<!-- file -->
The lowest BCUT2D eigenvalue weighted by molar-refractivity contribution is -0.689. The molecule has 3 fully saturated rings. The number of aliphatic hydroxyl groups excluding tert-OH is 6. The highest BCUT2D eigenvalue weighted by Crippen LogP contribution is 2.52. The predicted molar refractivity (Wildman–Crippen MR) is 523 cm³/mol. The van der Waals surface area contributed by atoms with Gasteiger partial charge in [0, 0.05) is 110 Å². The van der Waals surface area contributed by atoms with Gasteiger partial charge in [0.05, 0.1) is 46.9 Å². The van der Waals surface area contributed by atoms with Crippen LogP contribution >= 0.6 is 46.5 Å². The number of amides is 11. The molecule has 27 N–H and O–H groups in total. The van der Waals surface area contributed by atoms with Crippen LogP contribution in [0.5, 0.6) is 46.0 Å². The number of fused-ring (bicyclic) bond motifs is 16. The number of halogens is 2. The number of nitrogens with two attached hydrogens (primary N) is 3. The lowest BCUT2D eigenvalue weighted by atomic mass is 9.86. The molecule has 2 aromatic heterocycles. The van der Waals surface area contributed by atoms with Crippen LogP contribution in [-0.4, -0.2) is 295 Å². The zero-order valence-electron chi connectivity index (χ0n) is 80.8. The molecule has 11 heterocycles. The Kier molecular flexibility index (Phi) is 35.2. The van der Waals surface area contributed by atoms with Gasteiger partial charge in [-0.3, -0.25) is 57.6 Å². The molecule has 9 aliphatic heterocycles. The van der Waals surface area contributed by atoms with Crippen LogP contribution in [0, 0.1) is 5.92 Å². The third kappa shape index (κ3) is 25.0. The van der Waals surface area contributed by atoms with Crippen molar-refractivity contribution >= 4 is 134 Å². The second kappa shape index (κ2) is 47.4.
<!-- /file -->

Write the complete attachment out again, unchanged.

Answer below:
The lowest BCUT2D eigenvalue weighted by molar-refractivity contribution is -0.689. The molecule has 3 fully saturated rings. The number of aliphatic hydroxyl groups excluding tert-OH is 6. The highest BCUT2D eigenvalue weighted by Crippen LogP contribution is 2.52. The predicted molar refractivity (Wildman–Crippen MR) is 523 cm³/mol. The van der Waals surface area contributed by atoms with Gasteiger partial charge in [0, 0.05) is 110 Å². The van der Waals surface area contributed by atoms with Gasteiger partial charge in [0.05, 0.1) is 46.9 Å². The van der Waals surface area contributed by atoms with Crippen LogP contribution >= 0.6 is 46.5 Å². The number of amides is 11. The molecule has 27 N–H and O–H groups in total. The van der Waals surface area contributed by atoms with Crippen LogP contribution in [0.5, 0.6) is 46.0 Å². The number of fused-ring (bicyclic) bond motifs is 16. The number of halogens is 2. The number of nitrogens with two attached hydrogens (primary N) is 3. The lowest BCUT2D eigenvalue weighted by atomic mass is 9.86. The molecule has 2 aromatic heterocycles. The van der Waals surface area contributed by atoms with Crippen LogP contribution in [-0.4, -0.2) is 295 Å². The zero-order valence-electron chi connectivity index (χ0n) is 80.8. The molecule has 11 heterocycles. The Kier molecular flexibility index (Phi) is 35.2. The van der Waals surface area contributed by atoms with Gasteiger partial charge in [-0.3, -0.25) is 57.6 Å². The molecule has 9 aliphatic heterocycles. The van der Waals surface area contributed by atoms with Crippen LogP contribution in [0, 0.1) is 5.92 Å². The third kappa shape index (κ3) is 25.0. The van der Waals surface area contributed by atoms with Crippen molar-refractivity contribution >= 4 is 134 Å². The second kappa shape index (κ2) is 47.4.